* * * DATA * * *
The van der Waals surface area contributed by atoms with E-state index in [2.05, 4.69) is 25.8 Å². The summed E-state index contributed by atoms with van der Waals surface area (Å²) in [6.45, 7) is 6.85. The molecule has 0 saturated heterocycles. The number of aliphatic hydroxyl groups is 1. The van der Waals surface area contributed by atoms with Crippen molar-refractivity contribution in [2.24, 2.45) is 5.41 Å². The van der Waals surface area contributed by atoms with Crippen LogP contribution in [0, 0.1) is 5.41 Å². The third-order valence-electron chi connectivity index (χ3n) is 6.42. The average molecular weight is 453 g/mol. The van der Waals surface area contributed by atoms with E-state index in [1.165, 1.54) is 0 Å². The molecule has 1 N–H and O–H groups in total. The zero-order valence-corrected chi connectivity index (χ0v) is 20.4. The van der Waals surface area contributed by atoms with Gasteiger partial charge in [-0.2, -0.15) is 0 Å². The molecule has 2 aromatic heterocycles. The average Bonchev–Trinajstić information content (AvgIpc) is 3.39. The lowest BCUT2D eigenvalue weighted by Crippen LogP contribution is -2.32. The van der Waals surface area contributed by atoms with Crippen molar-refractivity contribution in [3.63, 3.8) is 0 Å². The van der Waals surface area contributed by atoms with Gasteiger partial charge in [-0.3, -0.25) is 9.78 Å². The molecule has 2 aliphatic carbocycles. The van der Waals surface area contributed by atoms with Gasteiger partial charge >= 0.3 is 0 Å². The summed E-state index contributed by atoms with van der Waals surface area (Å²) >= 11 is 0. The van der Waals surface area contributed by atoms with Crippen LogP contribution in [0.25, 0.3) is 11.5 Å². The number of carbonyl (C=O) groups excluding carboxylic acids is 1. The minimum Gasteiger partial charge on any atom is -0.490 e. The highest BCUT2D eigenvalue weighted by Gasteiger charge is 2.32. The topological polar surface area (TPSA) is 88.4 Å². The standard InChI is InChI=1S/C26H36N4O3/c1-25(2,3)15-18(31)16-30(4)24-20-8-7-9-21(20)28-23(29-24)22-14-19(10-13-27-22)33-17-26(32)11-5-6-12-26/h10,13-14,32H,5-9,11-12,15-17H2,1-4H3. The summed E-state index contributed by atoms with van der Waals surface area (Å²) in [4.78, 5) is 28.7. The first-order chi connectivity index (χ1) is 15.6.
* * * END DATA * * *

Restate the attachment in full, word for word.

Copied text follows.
The van der Waals surface area contributed by atoms with E-state index in [2.05, 4.69) is 25.8 Å². The summed E-state index contributed by atoms with van der Waals surface area (Å²) in [6.45, 7) is 6.85. The molecule has 0 saturated heterocycles. The number of aliphatic hydroxyl groups is 1. The van der Waals surface area contributed by atoms with Crippen molar-refractivity contribution in [2.24, 2.45) is 5.41 Å². The van der Waals surface area contributed by atoms with Crippen LogP contribution in [0, 0.1) is 5.41 Å². The third-order valence-electron chi connectivity index (χ3n) is 6.42. The average molecular weight is 453 g/mol. The van der Waals surface area contributed by atoms with E-state index in [1.165, 1.54) is 0 Å². The molecule has 1 N–H and O–H groups in total. The zero-order valence-corrected chi connectivity index (χ0v) is 20.4. The van der Waals surface area contributed by atoms with Gasteiger partial charge in [-0.2, -0.15) is 0 Å². The molecule has 2 aromatic heterocycles. The average Bonchev–Trinajstić information content (AvgIpc) is 3.39. The lowest BCUT2D eigenvalue weighted by Crippen LogP contribution is -2.32. The van der Waals surface area contributed by atoms with Crippen molar-refractivity contribution in [3.63, 3.8) is 0 Å². The van der Waals surface area contributed by atoms with Gasteiger partial charge in [-0.3, -0.25) is 9.78 Å². The molecule has 2 aliphatic carbocycles. The van der Waals surface area contributed by atoms with Gasteiger partial charge >= 0.3 is 0 Å². The summed E-state index contributed by atoms with van der Waals surface area (Å²) >= 11 is 0. The van der Waals surface area contributed by atoms with Crippen LogP contribution in [0.25, 0.3) is 11.5 Å². The number of carbonyl (C=O) groups excluding carboxylic acids is 1. The minimum Gasteiger partial charge on any atom is -0.490 e. The highest BCUT2D eigenvalue weighted by Gasteiger charge is 2.32. The topological polar surface area (TPSA) is 88.4 Å². The standard InChI is InChI=1S/C26H36N4O3/c1-25(2,3)15-18(31)16-30(4)24-20-8-7-9-21(20)28-23(29-24)22-14-19(10-13-27-22)33-17-26(32)11-5-6-12-26/h10,13-14,32H,5-9,11-12,15-17H2,1-4H3. The summed E-state index contributed by atoms with van der Waals surface area (Å²) in [4.78, 5) is 28.7. The first-order chi connectivity index (χ1) is 15.6.